Gun control wasn’t the only issue that led to the Republican minority walking out and denying Democrats a quorum for six weeks, but it was one of the key sticking points for those lawmakers who deployed the last-ditch tactic this session. Now the walkout is over, an agreement between the GOP and Democratic leadership is in place, and most of the anti-gun measures that Democrats had prioritized are off the table.
In a major boon for Republicans, Democrats agreed to significant concessions, including key changes to controversial reproductive health care and gun control bills in order to convince the conservative senators to end the longest walkout in state history. Lawmakers now must rush to pass hundreds of bills that have piled up in the Senate, as well as the the state government budget, before the legislative session ends June 25.
“Senate Republicans and Independents stood firm as the last line of defense for parental rights and the rule of law,” Senate Republican Leader Tim Knopp, R-Bend, said in a statement. “I am incredibly proud of their steadfast determination to give their constituents a long-overdue seat at the table.”
Democrats agreed to scrap proposals in their sweeping gun control legislation that would have increased the age to purchase most guns from 18 to 21 and allowed cities or counties to bar people licensed to carry a concealed handgun from doing so in public buildings and onadjacent grounds.
House Bill 2005 still contains a provision that would prohibit the sale and possession of “ghost” guns that can’t be traced. The amended bill passed the Senate on Thursday and must now go back to the House for final approval.
Democrats are also scrapping Senate Bill 348, which would have put some of the key provisions from Measure 114 into statute. Measure 114, the gun safety bill that voters narrowly approved in November, is currently tied up in court.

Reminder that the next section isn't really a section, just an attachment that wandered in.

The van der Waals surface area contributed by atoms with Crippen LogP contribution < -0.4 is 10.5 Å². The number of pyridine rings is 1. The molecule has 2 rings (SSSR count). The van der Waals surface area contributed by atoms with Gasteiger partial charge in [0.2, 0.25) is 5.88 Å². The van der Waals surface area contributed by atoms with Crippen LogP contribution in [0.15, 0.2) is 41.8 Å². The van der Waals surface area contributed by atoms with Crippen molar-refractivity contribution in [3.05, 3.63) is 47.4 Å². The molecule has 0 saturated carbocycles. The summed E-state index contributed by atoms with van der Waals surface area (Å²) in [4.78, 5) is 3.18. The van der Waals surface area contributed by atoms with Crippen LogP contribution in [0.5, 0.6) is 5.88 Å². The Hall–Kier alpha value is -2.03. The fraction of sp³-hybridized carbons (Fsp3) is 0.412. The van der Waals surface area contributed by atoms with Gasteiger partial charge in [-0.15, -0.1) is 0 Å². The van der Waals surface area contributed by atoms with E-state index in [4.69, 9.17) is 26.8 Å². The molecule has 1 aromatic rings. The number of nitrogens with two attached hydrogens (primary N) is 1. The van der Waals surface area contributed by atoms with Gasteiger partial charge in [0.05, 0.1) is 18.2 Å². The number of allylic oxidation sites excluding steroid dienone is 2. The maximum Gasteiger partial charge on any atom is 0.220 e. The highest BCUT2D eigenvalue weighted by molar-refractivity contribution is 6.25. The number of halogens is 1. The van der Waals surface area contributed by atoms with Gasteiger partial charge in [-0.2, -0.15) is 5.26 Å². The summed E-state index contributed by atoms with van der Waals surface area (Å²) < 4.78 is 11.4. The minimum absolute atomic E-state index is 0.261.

Along with the concessions on the reproductive and gun bills, Republicans touted other key wins, saying Democrats had agreed to prioritize a bill exempting farming, ranching and timber property from the Oregon Estate Tax and another bill giving the House impeachment power of statewide elected officials and the Senate the power to try impeachments. Democrats also support the bipartisan impeachment bill.
“Today is a victory for Oregonian’s parental rights and law-abiding gun owners. After months of being promised a bipartisan session, Democrats chose to prioritize a partisan and extreme agenda,” said House Republican Leader Vikki Breese-Iverson, R-Prineville, in a statement. “Republicans held the line and were able to amend the worst parts of House Bill 2002 and the Democrats Omnibus Gun Bill, House Bill 2005.”
I’m glad to see the gun ban for under-21s is gone, though if Republicans were gonna do some horse-trading with Democrats I would have preferred to see the “ghost gun” legislation dropped and the legislative version of Measure 114 left in. Most of the provisions of SB 348 are already being challenged as part of the litigation against the narrowly-approved ballot measure, so even if the legislature had passed SB 348 we would have had an excellent chance of blocking it from taking effect while the lawsuits play out.
In a way, however, allowing the Democrats to pass their ban on “ghost guns” is a political gift to the GOP, who can now point to the bizarre fact that its legal to walk around with heroin and meth, but not a home-built firearm, at a time when there are far more Oregonians dying from drug overdoses than shootings. It’s a fundamentally unserious approach to both violent crime and the rampant drug abuse in the state, and the Democrats will have full ownership of both of these policies.
Even though Republicans weren’t able to remove every threat to the Second Amendment during their walkout and negotiations to return, this is a better result than gun owners could have expected under normal circumstances given the size of the Democrat majorities in the House and Senate. And the ban on unserialized firearms will be undoubtably face a legal challenge of its own, just like Measure 114, so there’s still a good chance that when the dust settles the Democrats won’t have any new anti-gun victories they can celebrate.